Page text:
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If and when the car manufacturers of the future decide to conduct a “fashion show” for their cars, then by all considerations, the electric Lexus LF-Z must be a “shoe-in” for the catwalk.
That is, if this hyped Lexus luxury concept car does actually roll out into production. You see, concept cars are probably the most fun part in the creation of automobiles. Even the experts at the Car Design Yearbook Awards would say that, in contrast to production models, no hard-and-fast rules hamper car conception. When the mind’s the limit, even the sky would seem claustrophobic. But when mind becomes matter, and the reality of cost and physics sets in, many concepts are forever committed to the dustbins of the forgotten. Still, as the original Car Design Yearbook portrays, many concept cars eventually find their way to showrooms and become street staples.

The LF-Z Electrified battery electric vehicle concept is envisioned for production by 2025

So, what are the chances of the Lexus LF-Z Electric going into actual production? Your guess is as good as mine. But knowing Lexus, I’d probably bet on it making this car for real.
Consider this: Lexus has always taken pride in its luxury label, consistently raising the bar in this department. To be able to sustain this global reputation, it collaborates even with like minds outside of the automotive sphere.
This time, Lexus partnered with award-winning footwear designer Salehe Bembury, digital artist Ondrej Zunka, and Japanese fashion label Hender Scheme to bring virtually rendered interiors in the LF-Z Electrified Concept Car’s virtual interior series. This collaboration celebrates the world premiere of the LF-Z Electrified, a battery electric concept vehicle symbolizing the brand’s next chapter.

Bembury gets down to earth, going for the natural, like cedar, cork, and granite

For this undertaking, Bembury uses colors inspired by sandstone landscapes and other natural tones, setting aside what has been traditionally futuristic in favor of natural materials like cedar, cork and granite. These materials sit alongside textiles and patterns that reference Bembury’s background in sneaker design, such as a “hairy” suede used on the seatbacks, and a fingerprint motif that is often found in the designer’s work, applied here for a personalized control panel.
“Just as he has done with footwear, Bembury has pushed the envelope of what design can be in terms of material selection, silhouette and storytelling,” said Brian Bolain, general manager at Lexus International.  “He is one of the most exciting designers in the sneaker space right now, and he embodies the bold thinking and energy that we see in Lexus’ future.”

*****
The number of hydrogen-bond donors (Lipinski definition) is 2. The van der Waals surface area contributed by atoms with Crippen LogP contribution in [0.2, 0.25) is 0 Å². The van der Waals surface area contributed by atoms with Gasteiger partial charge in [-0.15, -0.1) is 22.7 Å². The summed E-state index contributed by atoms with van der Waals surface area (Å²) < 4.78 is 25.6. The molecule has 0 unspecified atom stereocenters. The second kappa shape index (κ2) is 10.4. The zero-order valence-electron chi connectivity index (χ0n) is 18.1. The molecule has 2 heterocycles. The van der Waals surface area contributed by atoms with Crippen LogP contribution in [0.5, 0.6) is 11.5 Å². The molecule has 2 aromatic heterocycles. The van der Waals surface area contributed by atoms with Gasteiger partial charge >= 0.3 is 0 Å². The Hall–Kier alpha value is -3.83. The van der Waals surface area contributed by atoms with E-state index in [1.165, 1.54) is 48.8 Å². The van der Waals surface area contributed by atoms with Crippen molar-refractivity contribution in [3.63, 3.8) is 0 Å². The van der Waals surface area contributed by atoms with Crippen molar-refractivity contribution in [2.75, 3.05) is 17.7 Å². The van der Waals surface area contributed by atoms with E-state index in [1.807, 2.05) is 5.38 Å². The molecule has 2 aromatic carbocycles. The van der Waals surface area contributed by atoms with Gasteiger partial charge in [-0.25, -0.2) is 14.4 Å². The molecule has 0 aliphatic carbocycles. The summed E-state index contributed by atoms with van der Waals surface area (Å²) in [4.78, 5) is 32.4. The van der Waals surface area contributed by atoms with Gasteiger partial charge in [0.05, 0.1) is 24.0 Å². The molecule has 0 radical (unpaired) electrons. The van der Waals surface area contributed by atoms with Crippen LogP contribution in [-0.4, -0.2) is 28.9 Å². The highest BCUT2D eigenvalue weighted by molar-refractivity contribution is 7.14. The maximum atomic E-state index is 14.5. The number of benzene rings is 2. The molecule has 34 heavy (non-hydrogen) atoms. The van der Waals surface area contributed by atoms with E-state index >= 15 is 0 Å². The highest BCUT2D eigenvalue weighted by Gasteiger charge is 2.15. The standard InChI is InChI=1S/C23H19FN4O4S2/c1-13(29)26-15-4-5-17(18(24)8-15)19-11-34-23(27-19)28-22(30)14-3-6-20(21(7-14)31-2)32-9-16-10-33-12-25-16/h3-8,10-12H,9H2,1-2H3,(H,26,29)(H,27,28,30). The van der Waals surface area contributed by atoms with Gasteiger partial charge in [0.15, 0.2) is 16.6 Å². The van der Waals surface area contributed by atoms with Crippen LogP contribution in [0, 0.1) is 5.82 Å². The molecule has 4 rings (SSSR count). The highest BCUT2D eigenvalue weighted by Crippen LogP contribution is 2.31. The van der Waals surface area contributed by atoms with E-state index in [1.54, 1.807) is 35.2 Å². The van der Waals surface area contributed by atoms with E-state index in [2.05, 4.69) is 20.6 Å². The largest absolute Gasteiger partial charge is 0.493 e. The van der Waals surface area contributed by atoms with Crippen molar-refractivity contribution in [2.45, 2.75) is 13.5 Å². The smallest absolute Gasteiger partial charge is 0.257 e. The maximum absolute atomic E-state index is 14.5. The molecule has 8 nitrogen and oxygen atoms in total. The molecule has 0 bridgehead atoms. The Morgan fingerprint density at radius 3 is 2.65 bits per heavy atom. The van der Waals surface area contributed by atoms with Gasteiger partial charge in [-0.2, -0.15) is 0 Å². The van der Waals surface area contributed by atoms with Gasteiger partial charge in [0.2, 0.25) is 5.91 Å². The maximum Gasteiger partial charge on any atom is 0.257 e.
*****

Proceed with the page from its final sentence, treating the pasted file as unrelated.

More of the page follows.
On the other hand, Zunka is out of this world with transcendental materials and hues

Zunka’s take on the LF-Z Electrified features space-age mechanisms, sci-fi materials and multidimensional hues transcending time and space. “This interior design is purely speculative, so I allowed for free associations and pure imagination and creativity,” said Zunka.
“I wanted to make the interior feel as if it wasn’t made by humans, but maybe designed by a sophisticated artificial intelligence. I wanted to go past any known language and design concepts and forget about what is usually used in automotive interior design.”

Hender Scheme leather deepens in color over time

Hender Scheme imagines an entirely leather interior juxtaposed with the concept vehicle’s groundbreaking technology. The untreated, organic material would develop a “patina” over time, deepening in color and becoming unique to each vehicle. The concept reflects the passage of time and the driver’s relationship to the vehicle.
I searched online for more information about Hender Scheme, and found out that the brand produces both genuine leather (cow-leather material) and faux leather Japanese school bags, among other things.
And since we’re just talking about concepts here, perhaps I may add my own “lightbulb moment” for Lexus’ earnest efforts into an electric, sustainable mobility future: How nice—and so very uniquely human—it would be to round up a future driven by technology, sustainability, and compassion, where no other sentient being would have to suffer for the sake of creativity. Indeed, for every application requiring genuine leather, faux leather could very well fit the bill as nicely.
The LF-Z Electrified Virtual Interior series has been conceived as a platform for collaboration, bringing together ambitious and innovative talent across a range of creative practices. The program introduces a new approach to design, a synergy between art, fashion, lifestyle, and technology that challenges the status quo of the automotive space.
When the electric LF-Z does eventually find itself in Lexus showrooms, the world of luxury automobiles would by then see the bar set to an unprecedented level once more.

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